Tomb Raider (2013) is a third-person shooter action-adventure game developed by Crystal Dynamics and published by Square Enix in 2013 for PC, PS3 and Xbox 360. It also received an enhanced port on PS4 and Xbox One in 2014, plus a port to Shield TV in 2017, whatever the hell that is.
The game is a reboot of the series starring a fresh-faced Lara Croft going on her first big archeological adventure. Lara and her expedition are on the hunt for Yamatai, an island kingdom in the Dragon's Triangle outside of the coast of Japan said to house the remains of Sun Queen Himiko. But as soon as they find it, a storm sinks their boat and Lara finds herself alone on the harsh island. Determined to find her friends and escape, Lara gathers her courage and fights through the legion of cultists who have made the island their home.
Being an explicit origin story for the titular character, 2013 presents a very different Lara compared to the cocky sunglasses-wearing tomb raider of the original series who roundhouse-kicks people in the neck and rides up elevator cables with one hand. Even compared to the more mellow Lara from later titles, this one is considerably less pulp-y, though she still manages some incredible feats. Said feats often being framed as something very harrowing and barely survivable (like climbing a radio tower) instead of being just another thing she can do without exerting much effort.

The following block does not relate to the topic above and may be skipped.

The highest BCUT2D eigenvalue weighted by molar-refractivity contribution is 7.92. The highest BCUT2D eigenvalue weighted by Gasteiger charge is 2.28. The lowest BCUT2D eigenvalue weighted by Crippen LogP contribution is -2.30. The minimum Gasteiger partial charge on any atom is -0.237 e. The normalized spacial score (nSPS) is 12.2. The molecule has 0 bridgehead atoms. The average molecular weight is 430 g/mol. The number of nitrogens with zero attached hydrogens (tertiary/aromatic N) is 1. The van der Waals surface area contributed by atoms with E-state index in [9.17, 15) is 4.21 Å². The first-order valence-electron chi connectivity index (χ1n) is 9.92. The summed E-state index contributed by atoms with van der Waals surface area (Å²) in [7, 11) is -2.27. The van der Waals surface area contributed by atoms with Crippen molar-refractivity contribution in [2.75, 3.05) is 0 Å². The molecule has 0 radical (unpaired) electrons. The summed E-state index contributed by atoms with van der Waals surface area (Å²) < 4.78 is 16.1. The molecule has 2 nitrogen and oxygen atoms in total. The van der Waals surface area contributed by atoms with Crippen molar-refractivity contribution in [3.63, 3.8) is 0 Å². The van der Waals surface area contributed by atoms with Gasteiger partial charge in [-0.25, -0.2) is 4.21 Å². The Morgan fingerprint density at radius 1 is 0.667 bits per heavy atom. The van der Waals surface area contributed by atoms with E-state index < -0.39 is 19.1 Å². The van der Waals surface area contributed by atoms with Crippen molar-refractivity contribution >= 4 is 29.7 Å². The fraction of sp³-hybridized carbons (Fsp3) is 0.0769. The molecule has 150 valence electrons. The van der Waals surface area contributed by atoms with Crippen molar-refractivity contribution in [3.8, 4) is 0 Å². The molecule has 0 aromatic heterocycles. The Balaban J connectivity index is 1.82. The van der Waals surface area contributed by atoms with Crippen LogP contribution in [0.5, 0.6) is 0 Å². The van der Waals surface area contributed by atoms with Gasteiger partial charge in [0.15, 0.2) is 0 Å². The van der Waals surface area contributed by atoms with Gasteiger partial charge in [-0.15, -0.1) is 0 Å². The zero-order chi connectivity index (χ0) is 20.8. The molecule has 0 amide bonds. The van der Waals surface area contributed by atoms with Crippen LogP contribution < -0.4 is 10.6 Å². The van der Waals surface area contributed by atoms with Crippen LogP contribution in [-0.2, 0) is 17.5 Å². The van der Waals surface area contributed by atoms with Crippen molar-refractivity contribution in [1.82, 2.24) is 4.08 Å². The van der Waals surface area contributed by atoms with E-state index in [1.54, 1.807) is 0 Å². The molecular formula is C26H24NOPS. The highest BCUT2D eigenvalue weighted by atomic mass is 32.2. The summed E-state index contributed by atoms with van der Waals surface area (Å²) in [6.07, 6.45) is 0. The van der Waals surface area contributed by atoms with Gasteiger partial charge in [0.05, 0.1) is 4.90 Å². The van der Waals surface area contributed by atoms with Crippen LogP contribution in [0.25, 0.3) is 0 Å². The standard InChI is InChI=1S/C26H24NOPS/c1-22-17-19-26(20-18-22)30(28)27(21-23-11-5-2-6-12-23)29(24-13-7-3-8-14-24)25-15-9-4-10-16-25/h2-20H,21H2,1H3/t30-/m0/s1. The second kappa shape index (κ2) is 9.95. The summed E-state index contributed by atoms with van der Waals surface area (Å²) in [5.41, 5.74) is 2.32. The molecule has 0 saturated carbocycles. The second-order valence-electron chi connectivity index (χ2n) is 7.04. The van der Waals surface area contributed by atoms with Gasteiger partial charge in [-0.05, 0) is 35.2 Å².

It's a neat take on the character, but not without its ups and downs. To sell the whole "rugged survivor" angle, she gets thrown so much shit by the writer and the scenario designer that it's almost silly. She gets stabbed multiple times in the story and gets raked over the proverbial coals whenever you mess up an action sequence. I get the implied intention showcasing how rough the situation is (and I know the devs wanted to you to feel like she needed protection, which is weird), but it borders on being torture porn.
On the topic of violence though (or in this case, action-hero killing sprees), 2013 does a somewhat better job of handling it than its contemporary Uncharted does by actually adressing how fucked up it is to kill people en masse. Lara is forced to kill to protect herself, which does the poor woman's psyché no favours. But as soon as it's time for shootbangs, it's basically dropped for the rest of the game and you can kill dudes left and right without complication.
I understand why they went for human enemies, but the awesome moment of empowerment you get when she gets the upper hand on the cult in the lategame doesn't swing as hard as it should. I think the cultists would serve both the gameplay and the story better if they were less common and more of a threat, as it would sell both their rabid nature and Lara's inexperience better.
The story at large is where the game falters moreso than with its main character I'd say. The idea behind the story itself is fine for this sort of game, but it feels slightly padded as characters are somewhat slow on the uptake, though there is a reason for that. What really grinds my gears though is the way the crewmembers Lara brought with her are used throughout the game.